PMQ: The ex police dorms turned creative hub in the middle of Hong Kong

Published:  December 10, 2015

On the fringes of the cluster of mega malls in a Hong Kong neighbourhood nicknamed Soho sits PMQ – a unique site offering subsidised rent of workshop and retail spaces to the next generation of local designers.

“In Hong Kong, the biggest obstacle [for a new design business] is rent,” says William To, PMQ’s creative and programme director. “Young designers and design entrepreneurs can’t possibly afford a retail space in our city, and so they have nowhere to showcase their products.”

An installation at PMQ during the DeTour festival 2015. Image by Desktop.

An installation at PMQ during the DeTour festival 2015.

Workshops and retails spaces at PMQ.

Workshops and retail spaces at PMQ.

The two adjacent buildings set around a large central courtyard that comprise PMQ (or, “Police Married Quarters”) were built in 1951 by the British government in a bid to attract more locals to join the police force, by providing residence to the families of recruits. “At the time, Hong Kong was very poor, so having these buildings was considered a luxury,” says To.

The last family moved out in 2000, and the site was left empty and unused for almost a decade. Despite being in one of the most expensive property areas of Hong Kong, the government, who didn’t know what to do with the run-down site, held onto the property because of its history.

Come 2009 the site was listed in the city’s ‘Conserving Central’ program and with the help of the not-for-profit, non-governmental Hong Kong Design Centre and a large sum of seed money, it was revitalised and turned into a hub for young designers to launch their careers. Completely not-for-profit, whatever money is collected from rent goes straight back into operation and maintenance.

Tranquility in the city at PMQ. Image by Desktop.

Tranquility in the city at PMQ.

Overlooking the courtyard at PMQ. Image by Desktop.

Overlooking the courtyard at PMQ.

The permanence and stability of the site makes it different to space and culture activation programs closer to home like Renew Newcastle, which focus on short and mid-term rent-outs of disused spaces. “This kind of business model means we know how much we’re collecting for operation and support funds, so we don’t have to rely on donations. It’s quite sustainable,” says To.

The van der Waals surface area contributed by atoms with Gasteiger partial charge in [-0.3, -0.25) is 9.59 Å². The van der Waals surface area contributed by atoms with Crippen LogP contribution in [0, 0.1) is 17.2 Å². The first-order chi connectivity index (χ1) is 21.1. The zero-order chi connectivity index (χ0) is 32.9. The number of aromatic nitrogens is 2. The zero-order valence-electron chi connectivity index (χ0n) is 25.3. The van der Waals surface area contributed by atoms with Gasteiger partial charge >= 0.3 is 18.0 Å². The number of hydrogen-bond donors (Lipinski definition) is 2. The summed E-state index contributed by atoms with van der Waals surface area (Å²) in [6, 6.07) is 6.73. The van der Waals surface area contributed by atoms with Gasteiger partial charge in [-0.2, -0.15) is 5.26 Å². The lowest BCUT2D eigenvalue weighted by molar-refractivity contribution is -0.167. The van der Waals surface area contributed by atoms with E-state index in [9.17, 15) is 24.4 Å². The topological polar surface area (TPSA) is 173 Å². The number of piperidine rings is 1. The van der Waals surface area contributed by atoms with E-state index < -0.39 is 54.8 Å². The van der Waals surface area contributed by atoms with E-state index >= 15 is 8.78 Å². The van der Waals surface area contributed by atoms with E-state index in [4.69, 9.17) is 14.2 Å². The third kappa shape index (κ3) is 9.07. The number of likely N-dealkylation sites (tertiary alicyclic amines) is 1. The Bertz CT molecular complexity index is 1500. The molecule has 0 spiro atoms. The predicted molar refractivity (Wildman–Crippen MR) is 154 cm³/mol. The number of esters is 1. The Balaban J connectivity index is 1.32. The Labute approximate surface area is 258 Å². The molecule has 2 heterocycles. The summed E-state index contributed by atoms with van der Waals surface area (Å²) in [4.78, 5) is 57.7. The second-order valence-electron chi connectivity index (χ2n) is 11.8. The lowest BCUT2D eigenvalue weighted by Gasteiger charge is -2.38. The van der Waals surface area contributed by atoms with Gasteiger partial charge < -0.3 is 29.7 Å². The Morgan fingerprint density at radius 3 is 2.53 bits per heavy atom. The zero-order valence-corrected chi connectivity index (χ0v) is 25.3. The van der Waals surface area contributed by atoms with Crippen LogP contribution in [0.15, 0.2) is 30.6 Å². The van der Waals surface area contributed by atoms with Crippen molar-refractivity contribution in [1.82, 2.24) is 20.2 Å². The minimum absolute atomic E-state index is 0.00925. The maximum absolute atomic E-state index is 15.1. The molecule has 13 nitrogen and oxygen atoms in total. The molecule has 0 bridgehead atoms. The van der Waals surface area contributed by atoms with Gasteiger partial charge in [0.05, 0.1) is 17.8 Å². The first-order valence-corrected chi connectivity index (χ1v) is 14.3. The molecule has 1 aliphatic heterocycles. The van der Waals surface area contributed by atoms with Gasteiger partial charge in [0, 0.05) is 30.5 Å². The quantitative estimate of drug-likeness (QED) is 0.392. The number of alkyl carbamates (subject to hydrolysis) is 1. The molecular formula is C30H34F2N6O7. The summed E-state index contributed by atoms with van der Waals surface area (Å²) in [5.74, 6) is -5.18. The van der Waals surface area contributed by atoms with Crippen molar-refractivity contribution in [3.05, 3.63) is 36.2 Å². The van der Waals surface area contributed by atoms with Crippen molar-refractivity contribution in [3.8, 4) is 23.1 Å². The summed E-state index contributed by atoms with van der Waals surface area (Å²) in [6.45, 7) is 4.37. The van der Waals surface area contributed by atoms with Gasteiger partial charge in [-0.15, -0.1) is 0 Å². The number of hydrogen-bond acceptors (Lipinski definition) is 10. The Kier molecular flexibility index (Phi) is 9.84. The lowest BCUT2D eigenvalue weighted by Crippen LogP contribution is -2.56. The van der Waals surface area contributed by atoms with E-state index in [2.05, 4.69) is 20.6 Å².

Tenants are selected by a panel of cross-disciplinary industry leaders and taken on for a two-year period before reapplication. The majority of tenants are producing products from furniture to apparel to tech, and include fashion designers Vivienne Tam and Harrison Wong, while the top levels are filled with libraries, co-working spaces, internet startups and design service businesses including luxury interiors studio Li & Co, who are more established than the majority of tenants, but remain for PMQ’s sense of community. “It’s more than just a place to work,” says founder Johnny Li.

The PMQ HQ of local designer Harrison Wong.

The PMQ HQ of local designer Harrison Wong.

Inside Vivienne Tam at PMQ.

Inside Vivienne Tam at PMQ.

In a region where industry is key, PMQ exists to connect capabilities with customers, and to help tenants transition from running personal craft-based projects to sustainable businesses that can co-exist with the giants of industry.

“It doesn’t mean that everybody who comes in becomes a successful entrepreneur,” says To. “But it does give them the chance to work out if their business model is going to work.”

This focus on business and industry propels the efforts being made by the Hong Kong Design Centre (HKDC) as well as government body Create Hong Kong, whose mission is to promote the wider and strategic use of design, and to spearhead the development of the creative economy in Hong Kong.

Edmund Lee, executive director of HKDC, reflects that, “The business of design is increasingly more relevant to where we are now as a society going forward with a new economy. How can we use design to create wellbeing and value? We have to look not just from the creative side, but the business side.”

After opening its doors to the public just over a year and a half ago, PMQ has already exposed its residents and their work to millions of visitors, though it’s too early to see if the 100+ businesses currently calling PMQ home have enough agility to go it alone, or whether they remain dependant on the subsidies of the program to survive.

But if transformation and success is brought about by a deep commitment, it seems that across its different organisational initiatives, Hong Kong is dedicated to creating a strong ecosystem that will usher in a change of culture, capitalising on its creativity.

Celebrating creativity and innovation at PMQ during the DeTour festival, 2015. Image by Desktop.

Celebrating creativity and innovation at PMQ during the DeTour festival, 2015.


desktop visited PMQ during deTour, a 10-day event celebrating innovation and creativity, conceived in 2004 as a concurrent event of the Business of Design Week – the flagship event organised by Hong Kong Design Centre since 2002. Each year, BODW brings to Hong Kong some of the world’s most outstanding design masters and influential business figures to inspire the regional audience on creative thinking and design management. Today, BODW enjoys the reputation as Asia’s leading annual event on design, innovation and brands.

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